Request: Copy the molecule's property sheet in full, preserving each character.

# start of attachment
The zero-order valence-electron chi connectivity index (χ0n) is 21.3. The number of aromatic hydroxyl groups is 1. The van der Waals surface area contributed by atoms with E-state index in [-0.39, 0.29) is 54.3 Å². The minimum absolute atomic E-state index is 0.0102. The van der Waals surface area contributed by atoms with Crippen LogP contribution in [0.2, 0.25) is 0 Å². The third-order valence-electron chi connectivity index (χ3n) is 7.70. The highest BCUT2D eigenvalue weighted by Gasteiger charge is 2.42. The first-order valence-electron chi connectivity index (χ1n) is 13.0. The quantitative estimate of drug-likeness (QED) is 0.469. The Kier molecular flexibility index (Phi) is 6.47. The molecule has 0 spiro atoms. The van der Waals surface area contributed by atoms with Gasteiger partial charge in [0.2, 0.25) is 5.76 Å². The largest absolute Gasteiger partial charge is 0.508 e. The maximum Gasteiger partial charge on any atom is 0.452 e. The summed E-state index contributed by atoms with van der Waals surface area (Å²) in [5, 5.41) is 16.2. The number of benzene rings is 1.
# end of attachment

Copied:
The zero-order valence-electron chi connectivity index (χ0n) is 21.3. The number of aromatic hydroxyl groups is 1. The van der Waals surface area contributed by atoms with E-state index in [-0.39, 0.29) is 54.3 Å². The minimum absolute atomic E-state index is 0.0102. The van der Waals surface area contributed by atoms with Crippen LogP contribution in [0.2, 0.25) is 0 Å². The third-order valence-electron chi connectivity index (χ3n) is 7.70. The highest BCUT2D eigenvalue weighted by Gasteiger charge is 2.42. The first-order valence-electron chi connectivity index (χ1n) is 13.0. The quantitative estimate of drug-likeness (QED) is 0.469. The Kier molecular flexibility index (Phi) is 6.47. The molecule has 0 spiro atoms. The van der Waals surface area contributed by atoms with Gasteiger partial charge in [0.2, 0.25) is 5.76 Å². The largest absolute Gasteiger partial charge is 0.508 e. The maximum Gasteiger partial charge on any atom is 0.452 e. The summed E-state index contributed by atoms with van der Waals surface area (Å²) in [5, 5.41) is 16.2. The number of benzene rings is 1.